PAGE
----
Rapture Day at Wichita State University March 22, 2011

Rapture Day at Wichita State University

You know how the Bible says the Rapture is coming on May 21st?

According to [Family Radio founder Harold] Camping’s prediction, the Rapture will happen exactly 7,000 years from the date that God first warned people about the flood. He said the flood happened in 4990 B.C., on what would have been May 21 in the modern calendar. God gave Noah one week of warning.

Since one day equals 1,000 years for God, that means there was a 7,000-year interval between the flood and rapture.

“We hope that anyone would get a Bible out and try and prove that this is wrong,” he said.

But, as we all know, the Bible is never wrong. Therefore, these billboards must be true:

Let your Christian friends defend that craziness…

Anyway, one campus atheist group is capitalizing on all the crazy.

The Air Capital Skeptics (SkeptICT) at Wichita State University is holding a free mini-conference of sorts that day.

It’s called Rapture Day.

We are putting this event on for two primary reasons. The first and most important is to have some fun and let other secular thinkers in the area know that they are definitely are not alone. The second is to help educate people on the nature and history of these types of claims and help expose how this fatalistic thinking is a danger to our modern society.

Speakers include Blair Scott (Communications Director for American Atheists), Dr. Darrel W. Ray (author of The God Virus), author/philosopher Richard Carrier, JT Eberhard (high school campus organizer for the Secular Student Alliance), and others.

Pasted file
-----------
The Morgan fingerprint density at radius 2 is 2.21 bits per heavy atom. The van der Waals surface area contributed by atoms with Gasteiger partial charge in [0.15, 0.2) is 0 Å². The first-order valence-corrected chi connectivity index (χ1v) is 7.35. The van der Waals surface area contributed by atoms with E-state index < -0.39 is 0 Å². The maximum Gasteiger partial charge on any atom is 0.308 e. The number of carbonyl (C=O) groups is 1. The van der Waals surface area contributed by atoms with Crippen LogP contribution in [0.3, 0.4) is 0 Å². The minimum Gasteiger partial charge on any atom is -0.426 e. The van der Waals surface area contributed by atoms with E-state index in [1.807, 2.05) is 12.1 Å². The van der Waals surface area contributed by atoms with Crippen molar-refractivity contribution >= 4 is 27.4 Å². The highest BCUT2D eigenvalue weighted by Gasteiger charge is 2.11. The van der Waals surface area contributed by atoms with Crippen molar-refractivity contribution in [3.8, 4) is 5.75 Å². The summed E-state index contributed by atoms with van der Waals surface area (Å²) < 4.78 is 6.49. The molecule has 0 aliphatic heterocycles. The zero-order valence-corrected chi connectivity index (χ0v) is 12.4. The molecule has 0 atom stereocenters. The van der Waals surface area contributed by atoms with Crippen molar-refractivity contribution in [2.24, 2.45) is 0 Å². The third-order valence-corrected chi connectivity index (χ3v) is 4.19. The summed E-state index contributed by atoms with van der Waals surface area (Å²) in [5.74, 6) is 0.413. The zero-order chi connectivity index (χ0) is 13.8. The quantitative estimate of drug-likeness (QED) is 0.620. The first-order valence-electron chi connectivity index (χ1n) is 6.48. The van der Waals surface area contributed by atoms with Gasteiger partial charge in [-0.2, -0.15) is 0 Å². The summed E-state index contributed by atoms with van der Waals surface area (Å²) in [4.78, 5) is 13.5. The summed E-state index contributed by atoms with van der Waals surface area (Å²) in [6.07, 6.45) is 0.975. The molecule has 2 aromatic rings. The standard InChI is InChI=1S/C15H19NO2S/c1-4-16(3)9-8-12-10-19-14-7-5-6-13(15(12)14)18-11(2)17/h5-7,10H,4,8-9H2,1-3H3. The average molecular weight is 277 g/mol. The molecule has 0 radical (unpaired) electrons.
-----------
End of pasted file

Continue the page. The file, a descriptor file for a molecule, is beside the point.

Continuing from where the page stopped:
The event is free to attend, but pre-registration is appreciated.

It’s really a fantastic way to respond to sheer nonsense.

They should’ve made it a two-day conference, though. Just to make it last through the “Rapture”… 🙂

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  • Lisa Paulaharju

    Will there be a follow-up conference on Oct. 21? 🙂

  • Richard Wade

    I hereby declare May 22, 2011 Laugh at Lame Rationalizations and Excuses Day.

  • God gave Noah one week of warning.

    Since one day equals 1,000 years for God, that means there was a 7,000-year interval between the flood and rapture.

    Even if we ignore the religious insanity here, there’s at least three actual factual errors in that bit:

    1. There is nowhere in any scripture anywhere saying how long it took Noah to build the ark. Genesis 6:3 makes it pretty clear that god gave mankind 120 years of time to clean up his act before he sent the flood. At some point in that time, he found Noah and told him to build the ark.

    2. Saying that the Rapture comes a week (or 7000 years) after the flood has no basis in scripture whatsoever. It’s just nonsense pulled out of their ass.

    3. Where, exactly, did they get 1 god-day = 1000 man-years? I mean, yeah, okay, 2 Peter 3:8, but that’s taken entirely out of context. Peter wasn’t writing about the relative time perception differences between man and god. He was telling the Israelites that a promise is a promise and if god made a promise then it will be kept when god damn well wants to keep it, whether it be in a day or in a thousand years.

    This last one showcases a problem with a lot of fundamentalist thinking, they’re not reading the thing as it should be read, as a whole, but instead as bits and pieces out of context. 2 Peter is a *letter*, and should be read as a whole thing, not as a series of disconnected statements.

  • Jose Diaz-Marin

    I will be celebrating like a real heathen… dancing around a huge bonfire on the beach, to the rhythm of R.E.M.’s “Is the end of the World as we know it”…

  • J.

    We were planning a Rehearsal Party for 2012, that day.

  • Blacksheep

    Otto,

    Even if we ignore the religious insanity here, there’s at least three actual factual errors in that bit: